For Washington Healthcare Professionals
By Judith Kohnen, RN, CHTP, SC-C, CRM
Contact Hours = 7
Pharmacotherapy Hours = 2
To complete this course read over all of the chapters and when you feel ready click the Course Exam button on the left. This will prompt you to create a free account if you have not already. From here you can take the test as many times as you want until you get a passing score. Each test submission will reveal which answers you submitted that were incorrect and which chapter contains the information to answer the corresponding question correctly.
To provide Washington State healthcare professionals with the necessary information required to care for and educate those diagnosed with HIV/AIDS, including the prevention of these infectious diseases. The course syllabus includes six major topics concerning HIV/AIDS: (1) Etiology & Epidemiology; (2) Transmission & Infection Control; (3) Testing & Counseling; (4) Clinical Manifestations & Treatment; (5) Legal & Ethical Issues; and (6) Psychosocial Issues. A seventh section provides resources.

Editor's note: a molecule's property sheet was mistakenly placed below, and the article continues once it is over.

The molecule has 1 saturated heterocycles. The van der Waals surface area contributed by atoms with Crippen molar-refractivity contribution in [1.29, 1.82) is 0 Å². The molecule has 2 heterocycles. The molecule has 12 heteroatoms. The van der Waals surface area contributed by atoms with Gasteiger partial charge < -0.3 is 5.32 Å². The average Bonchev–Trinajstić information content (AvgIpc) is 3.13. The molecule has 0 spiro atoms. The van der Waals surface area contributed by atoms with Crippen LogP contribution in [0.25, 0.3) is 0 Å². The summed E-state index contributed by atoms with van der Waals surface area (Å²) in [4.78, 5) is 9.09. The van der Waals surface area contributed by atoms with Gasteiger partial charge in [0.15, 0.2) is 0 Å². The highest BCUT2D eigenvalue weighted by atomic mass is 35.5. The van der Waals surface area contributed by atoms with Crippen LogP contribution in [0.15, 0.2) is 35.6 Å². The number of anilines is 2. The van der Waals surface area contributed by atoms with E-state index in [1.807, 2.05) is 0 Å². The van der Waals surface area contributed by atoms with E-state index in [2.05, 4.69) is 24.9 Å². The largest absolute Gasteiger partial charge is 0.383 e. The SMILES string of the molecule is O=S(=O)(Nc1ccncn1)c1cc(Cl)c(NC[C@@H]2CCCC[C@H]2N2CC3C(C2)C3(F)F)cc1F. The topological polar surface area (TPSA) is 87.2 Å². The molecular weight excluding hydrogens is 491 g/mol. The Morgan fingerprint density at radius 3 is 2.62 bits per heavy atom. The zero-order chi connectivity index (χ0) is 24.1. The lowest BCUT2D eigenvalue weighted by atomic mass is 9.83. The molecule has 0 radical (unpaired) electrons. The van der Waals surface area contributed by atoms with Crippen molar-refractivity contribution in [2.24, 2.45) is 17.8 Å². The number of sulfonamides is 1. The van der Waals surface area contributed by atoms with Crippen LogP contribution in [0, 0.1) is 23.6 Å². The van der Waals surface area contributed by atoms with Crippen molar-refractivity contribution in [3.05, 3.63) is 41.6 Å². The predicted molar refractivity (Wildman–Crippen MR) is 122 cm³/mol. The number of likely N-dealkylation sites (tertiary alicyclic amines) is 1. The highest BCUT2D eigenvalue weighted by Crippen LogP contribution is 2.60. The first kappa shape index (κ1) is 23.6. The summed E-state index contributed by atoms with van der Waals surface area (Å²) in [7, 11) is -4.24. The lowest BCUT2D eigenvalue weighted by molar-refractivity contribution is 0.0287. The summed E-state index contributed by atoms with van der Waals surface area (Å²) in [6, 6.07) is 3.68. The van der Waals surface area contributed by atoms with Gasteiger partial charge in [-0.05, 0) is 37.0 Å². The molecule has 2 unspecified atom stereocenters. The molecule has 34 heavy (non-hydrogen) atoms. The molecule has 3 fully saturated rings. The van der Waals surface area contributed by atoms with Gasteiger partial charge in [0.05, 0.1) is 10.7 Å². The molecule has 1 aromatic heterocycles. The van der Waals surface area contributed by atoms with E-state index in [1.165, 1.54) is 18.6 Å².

- To define HIV and AIDS and understand the impact of these diseases in Washington State, as well as the whole of the United States and abroad.
- Identify the stages of HIV and discuss its origin.
- Describe the incidences and distribution of HIV and the various ways to control it in a population. Recognize the behaviors that increase the risks of infection and other factors that affect transmission.
- Explain the testing involved to diagnose the disease and the importance in counseling an HIV infected person before and after testing.
- Gain knowledge about occupational exposures to blood-borne pathogens and the risks and actions to prevent them.
- Compare the differences between HIV, AIDS, HBV & HCV and the increased effects when combined with Tuberculosis and/or sexually transmitted diseases.
- Describe the legal reporting requirements and the ethical issues surrounding HIV/AIDS.
- Understand the personal impact for those suffering with HIV/AIDS and the special populations that may require extra care.